I will be the first to admit that I sound secular when I tell others, I don’t care what your religion is, so long as you don’t force it upon others. Live, and let live.

I’m also aware of my country’s varied history. In states like Pennsylvania and Massachusetts, they were founded as colonies to help people who were not members of the Anglican Church flee and practice in peace, so I understand the need the need for religious freedom. (For Pennsylvania, because of the Quakers. For Bay Staters, they were founded by the Puritans.)

In the perspective as an American, we are a melting pot, so it makes sense to live and let live. But from the perspective of the transsexual experience? If I expect others to tolerate my existence, etiquette dictates I return the same respect.

(I get that there are plenty of people in each of the world religions that not only tolerate, but accept and embrace transgender and “third gender” individuals, or encourage sex changes to comply with religious rules, like some Orthodox Jewish communities. This post is to address my respect and attempt to work with traditionalists in these faiths who are not as open to the idea.)

I’m a sucker for rosaeies. And Catholic imagery.

The Bible in Genesis mentions God made us male and female. The Bible also mentions a concept called saris (in general, gender ambiguity, classically translated as “eunuchs”). I’ll be the first to admit, I have no background in history or theology, so I have no idea what the cultural context of the word means. I do know the term refers to someone born male, but wasn’t quite like most men of their times, and often has some kind of “female” quality about them.

In their defense, because the ancient Hebrews were a pastoral people, they did not have the time to be figuring out things like “gender identity”; they had to spend their waking hours working for the survival of everyone. They did not have the food and housing securities we had today, and thus have time to comprehend gender theory, deconstruct various aspects of identity, and undergo self-determination. Their ancient laws were a means to figure things out quickly so you can get on surviving—if you born one way, you lived like this; if you were born that way, they needed you to live like that. They needed the familial and social cohesive to work for the benefit and survival of everyone; anyone who acted in a way that sowed uneasiness, that was going to be a big issue. As ancient Arabs were even more nomadic, their survival was harsher, and also needed people to follow rules and traditions that they knew guaranteed their survival.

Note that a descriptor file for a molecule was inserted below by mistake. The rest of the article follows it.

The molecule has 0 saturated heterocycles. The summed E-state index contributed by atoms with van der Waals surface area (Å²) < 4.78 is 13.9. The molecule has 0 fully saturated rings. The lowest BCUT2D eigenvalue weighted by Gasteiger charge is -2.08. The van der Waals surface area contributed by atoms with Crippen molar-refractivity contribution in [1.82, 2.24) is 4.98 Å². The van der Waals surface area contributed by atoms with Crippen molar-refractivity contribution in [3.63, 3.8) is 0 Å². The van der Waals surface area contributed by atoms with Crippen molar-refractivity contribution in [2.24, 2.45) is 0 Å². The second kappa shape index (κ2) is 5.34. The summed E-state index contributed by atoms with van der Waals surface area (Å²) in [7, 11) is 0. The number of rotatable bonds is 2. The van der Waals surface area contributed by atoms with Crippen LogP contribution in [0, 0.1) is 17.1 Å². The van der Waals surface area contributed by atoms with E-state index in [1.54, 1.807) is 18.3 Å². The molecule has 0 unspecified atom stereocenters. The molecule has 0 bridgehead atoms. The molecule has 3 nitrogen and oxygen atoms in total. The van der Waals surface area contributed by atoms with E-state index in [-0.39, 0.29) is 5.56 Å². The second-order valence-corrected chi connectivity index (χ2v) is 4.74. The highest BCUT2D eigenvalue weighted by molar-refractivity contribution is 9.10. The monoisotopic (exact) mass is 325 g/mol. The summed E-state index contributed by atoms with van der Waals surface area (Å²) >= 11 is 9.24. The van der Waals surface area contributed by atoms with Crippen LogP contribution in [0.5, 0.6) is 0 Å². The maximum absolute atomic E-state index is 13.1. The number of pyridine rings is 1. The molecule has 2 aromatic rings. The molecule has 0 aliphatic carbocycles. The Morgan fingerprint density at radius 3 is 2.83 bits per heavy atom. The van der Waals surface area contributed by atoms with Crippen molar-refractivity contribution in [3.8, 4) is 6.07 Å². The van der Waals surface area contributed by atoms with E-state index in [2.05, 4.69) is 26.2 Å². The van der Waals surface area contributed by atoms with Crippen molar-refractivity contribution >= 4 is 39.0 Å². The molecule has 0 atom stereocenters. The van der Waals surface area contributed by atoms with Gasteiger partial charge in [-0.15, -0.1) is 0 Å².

shiva nataraja figurine surrounded by lighted tealights
Shiva, a popular god in India, has a form called Ardhanaranari, which loosely means “The Lord who is half woman”. This incarnation is worshipped widely across the subcontinent. Archaeology suggests people of the “third gender” were respected in ancient India. I worshipped him when I was younger.

Agricultural peoples, like the ancestors of modern India, had much better food and shelter security, so they had the ability to figure things out. They didn’t separate sexual orientation from gender identity, but they have a ton of terms for each kind of mashup they could think of. That didn’t mean that society was totally accepting—thanks to colonialism, India isn’t kind to their “third gender” members anymore—but it means our kind have existed at some point since forever. Even their gods blessed us.

Do I defend or agree with any of this? In modern times, in our own country, no. I’m not going to judge a people from another time and place through the lens of my own experience, or the lens of the values I’ve come to embody. What I will say, is, if we were a people where survival was of utmost concern, we wouldn’t have the time to dissect and engage in identity politics. If a woman wasn’t good with kids but good in the fields, the guy in charge would put her in the fields and make sure she wasn’t harrassed by other men. If a guy wasn’t as strong and not attracted to women, the patriarch would have no problem having that guy guard or work with the women.

We have people in this country, whom I often dub “Bible thumpers”, who want to turn our country into a Judeo-Xian theocracy. Even if they could use the democratic process to try and outlaw sex changes, those laws don’t apply to us who already underwent one, thanks to Article 1, Section 9, Clause 3 (federal laws) and Article 1, Section 10 (state laws), which prohibit the passing ex post facto laws. And even if they could successfully pass a law, there are “religious” groups like the Satanic Temple who would challenge such laws as such would violate their beliefs, and that transsexuals are entitled to bodily autonomy and access to sex change therapies, while LGBs are entitled to relationship and marital rights just like straight couples.

Maybe they can learn from Orthodox Jews, who are slowly accepting transsexual individuals.

As anyone respectful, I abide by this: when I invite you over, let me know if you have observances I should be aware of, and I will do what I can to take them into consideration. When I am invited by you to your place, of course I will adhere, to the best of my ability, to whatever you need me to follow. If knowing I changed my sex bothers you, and our interaction is not obligatory, let us leave and be in peace; if we need to interact, I will do it as a man, not a woman. Your faith requires you to follow its rules, not me.

I don’t think the big guy upstairs really cares at day’s end what we are, just that we act with love and compassion.

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